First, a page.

We assume that plaintiff's claim for defamation is based in part on defendants' communication with the San Jose police, since the preliminary allegations of the complaint were incorporated by reference into the fourth cause of action. However, Civil Code section 47 gives all persons the right to report crimes to the police, the local prosecutor or an appropriate regulatory agency, even if the report is made in bad faith. (Fremont Compensation Ins. Co. v. Superior Court (1996) 44 Cal.App.4th 867, 875, 52 Cal.Rptr.2d 211; Cote v. Henderson (1990) 218 Cal.App.3d 796, 806, 267 Cal.Rptr. 274 [defendant was “absolutely privileged” to report rape to police and district attorney]; Williams v. Taylor (1982) 129 Cal.App.3d 745, 753-754, 181 Cal.Rptr. 423 [owner of autoshop “absolutely privileged” to tell police department of former manager's wrongdoing].)
Intentional Infliction of Emotional Distress
In their demurrer to the fifth cause of action defendants took the position that plaintiff's claim for injury arising out of his termination was barred by the exclusive remedy provisions of the Workers' Compensation Act, since termination is a normal and inherent part of employment. (See Shoemaker v. Myers (1990) 52 Cal.3d 1, 18, 276 Cal.Rptr. 303, 801 P.2d 1054.) The demurrer was apparently sustained on this theory. In light of our conclusion that plaintiff has stated a cause of action for wrongful termination in violation of public policy, we hold that plaintiff has also stated a cause of action for intentional infliction of emotional distress.
In Gantt v. Sentry Insurance (1992) 1 Cal.4th 1083, 4 Cal.Rptr.2d 874, 824 P.2d 680, (overruled on another point in Green v. Ralee Engineering Co. (1998) 19 Cal.4th 66, 80, fn. 6, 78 Cal.Rptr.2d 16, 960 P.2d 1046) at page 1100, the high court clarified its earlier decisions by holding that when an employer's decision to discharge an employee results from an animus that violates the fundamental policy, such misconduct cannot be considered a normal part of the employment relationship. Thus, where, as here, a plaintiff's emotional distress claim is premised upon his employer's violation of a fundamental public policy of this state, such misconduct lies outside of the exclusive remedy provisions of the Labor Code. (Leibert v. Transworld Systems, Inc. (1995) 32 Cal.App.4th 1693, 1706-1707, 39 Cal.Rptr.2d 65; Accardi v. Superior Court (1993) 17 Cal.App.4th 341, 352-353, 21 Cal.Rptr.2d 292.)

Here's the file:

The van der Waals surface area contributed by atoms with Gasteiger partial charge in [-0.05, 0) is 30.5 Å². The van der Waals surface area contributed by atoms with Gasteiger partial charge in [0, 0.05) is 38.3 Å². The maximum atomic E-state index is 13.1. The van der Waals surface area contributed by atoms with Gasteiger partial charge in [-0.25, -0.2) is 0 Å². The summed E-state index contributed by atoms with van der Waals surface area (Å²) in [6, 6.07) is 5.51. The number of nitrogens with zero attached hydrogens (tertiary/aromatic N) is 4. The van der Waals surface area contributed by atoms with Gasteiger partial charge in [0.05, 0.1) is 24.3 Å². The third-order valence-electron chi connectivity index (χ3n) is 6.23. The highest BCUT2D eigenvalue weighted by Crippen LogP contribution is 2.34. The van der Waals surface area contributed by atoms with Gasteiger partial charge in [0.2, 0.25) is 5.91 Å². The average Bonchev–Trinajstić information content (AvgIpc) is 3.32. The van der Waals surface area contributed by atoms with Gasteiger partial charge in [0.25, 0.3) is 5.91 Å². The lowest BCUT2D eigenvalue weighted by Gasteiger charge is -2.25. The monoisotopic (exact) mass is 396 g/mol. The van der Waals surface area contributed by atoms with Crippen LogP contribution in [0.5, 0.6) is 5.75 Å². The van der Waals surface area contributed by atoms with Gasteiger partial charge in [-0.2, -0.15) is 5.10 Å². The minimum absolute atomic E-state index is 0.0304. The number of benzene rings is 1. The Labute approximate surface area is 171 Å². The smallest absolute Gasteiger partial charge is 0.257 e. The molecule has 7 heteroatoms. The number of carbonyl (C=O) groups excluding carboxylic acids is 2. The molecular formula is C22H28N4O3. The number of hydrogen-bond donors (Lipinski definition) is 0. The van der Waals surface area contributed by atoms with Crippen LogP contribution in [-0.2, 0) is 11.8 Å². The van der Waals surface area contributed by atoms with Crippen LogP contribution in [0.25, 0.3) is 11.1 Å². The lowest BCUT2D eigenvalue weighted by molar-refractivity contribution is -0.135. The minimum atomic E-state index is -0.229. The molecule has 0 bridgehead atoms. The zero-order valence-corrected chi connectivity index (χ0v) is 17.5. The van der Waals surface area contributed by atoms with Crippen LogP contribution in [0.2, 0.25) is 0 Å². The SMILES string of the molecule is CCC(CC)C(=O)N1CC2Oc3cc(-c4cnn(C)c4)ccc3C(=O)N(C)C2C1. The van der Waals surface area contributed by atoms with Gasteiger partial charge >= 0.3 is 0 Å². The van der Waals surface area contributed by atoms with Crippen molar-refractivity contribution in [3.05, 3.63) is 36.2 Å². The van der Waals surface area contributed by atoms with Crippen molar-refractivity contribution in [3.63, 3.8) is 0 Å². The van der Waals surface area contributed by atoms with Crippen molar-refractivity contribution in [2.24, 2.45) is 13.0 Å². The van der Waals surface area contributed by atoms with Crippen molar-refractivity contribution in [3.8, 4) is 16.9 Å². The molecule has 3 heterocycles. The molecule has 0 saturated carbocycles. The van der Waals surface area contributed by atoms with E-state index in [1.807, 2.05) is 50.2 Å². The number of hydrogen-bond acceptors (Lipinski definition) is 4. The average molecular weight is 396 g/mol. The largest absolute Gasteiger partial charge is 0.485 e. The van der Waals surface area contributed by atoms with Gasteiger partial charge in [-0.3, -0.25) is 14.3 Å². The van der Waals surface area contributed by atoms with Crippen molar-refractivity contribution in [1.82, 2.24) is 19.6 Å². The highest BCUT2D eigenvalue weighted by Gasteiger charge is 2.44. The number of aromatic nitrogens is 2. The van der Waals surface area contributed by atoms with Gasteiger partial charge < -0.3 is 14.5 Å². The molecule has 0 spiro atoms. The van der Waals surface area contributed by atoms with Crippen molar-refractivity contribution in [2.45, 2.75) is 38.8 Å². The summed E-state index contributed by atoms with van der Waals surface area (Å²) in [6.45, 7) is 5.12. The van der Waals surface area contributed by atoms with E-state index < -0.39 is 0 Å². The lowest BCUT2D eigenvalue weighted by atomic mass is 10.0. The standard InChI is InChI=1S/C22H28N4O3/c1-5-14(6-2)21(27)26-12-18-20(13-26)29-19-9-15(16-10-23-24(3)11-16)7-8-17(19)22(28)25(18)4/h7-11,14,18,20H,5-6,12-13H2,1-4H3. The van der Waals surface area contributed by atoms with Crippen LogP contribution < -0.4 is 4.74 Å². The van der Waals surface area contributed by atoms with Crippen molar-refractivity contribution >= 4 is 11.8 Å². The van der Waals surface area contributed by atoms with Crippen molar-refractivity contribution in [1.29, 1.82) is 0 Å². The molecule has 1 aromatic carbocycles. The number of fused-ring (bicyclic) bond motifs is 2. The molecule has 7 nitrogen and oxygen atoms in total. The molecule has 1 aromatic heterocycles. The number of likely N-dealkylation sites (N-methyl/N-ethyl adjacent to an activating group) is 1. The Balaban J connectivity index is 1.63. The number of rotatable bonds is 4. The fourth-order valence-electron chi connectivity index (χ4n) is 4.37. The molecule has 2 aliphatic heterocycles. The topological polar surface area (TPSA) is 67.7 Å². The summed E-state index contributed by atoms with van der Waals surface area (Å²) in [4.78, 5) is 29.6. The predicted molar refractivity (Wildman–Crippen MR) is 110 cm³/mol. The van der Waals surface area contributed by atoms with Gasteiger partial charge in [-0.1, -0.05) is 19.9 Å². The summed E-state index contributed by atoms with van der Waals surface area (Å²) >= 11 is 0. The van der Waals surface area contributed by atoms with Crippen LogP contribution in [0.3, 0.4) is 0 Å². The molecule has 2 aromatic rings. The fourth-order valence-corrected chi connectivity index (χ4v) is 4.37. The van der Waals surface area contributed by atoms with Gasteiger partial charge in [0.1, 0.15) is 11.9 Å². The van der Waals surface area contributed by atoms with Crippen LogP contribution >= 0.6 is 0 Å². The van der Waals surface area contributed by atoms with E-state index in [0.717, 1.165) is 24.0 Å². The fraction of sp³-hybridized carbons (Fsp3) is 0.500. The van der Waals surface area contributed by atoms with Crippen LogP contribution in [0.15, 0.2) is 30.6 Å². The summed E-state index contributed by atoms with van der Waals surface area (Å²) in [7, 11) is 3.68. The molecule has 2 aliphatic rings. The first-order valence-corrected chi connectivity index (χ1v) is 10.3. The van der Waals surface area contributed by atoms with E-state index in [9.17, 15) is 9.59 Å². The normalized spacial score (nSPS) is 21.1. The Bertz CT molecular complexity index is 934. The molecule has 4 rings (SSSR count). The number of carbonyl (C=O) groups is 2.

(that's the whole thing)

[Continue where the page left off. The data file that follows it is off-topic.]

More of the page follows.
In conclusion, we find that the trial court improperly sustained defendants' demurrer to the first, second, and fifth causes of action of plaintiff's amended complaint.
The judgment is reversed and the action remanded for further proceedings. Costs are awarded to appellant.
1. All further statutory references are to the Labor Code unless otherwise indicated.
2. Although the complaint contains no such allegation, defendants claim the murder-suicide involved the workplace murder of a supervisor by an employee whom she supervised.
3. Paragraph 51 of the amended complaint alleges on information and belief that “the pretextual termination of plaintiff violated the provisions of, and/or the public policy against such retaliation and discrimination expressed in, among other things, the First Amendment to the United States Constitution, Article 1, § 10 of the California Constitution, Labor Code §§ 1101(b), 6310(a)(1), 63(a)(2), 6310(a)(3), 6310(b), 6311, 6400, 6401, 6401.7(a)(5), 6401.7(b), 6403(b), 6403(c), 6404, 6406(a) and Code of Civil Procedure § 527.8(k)․”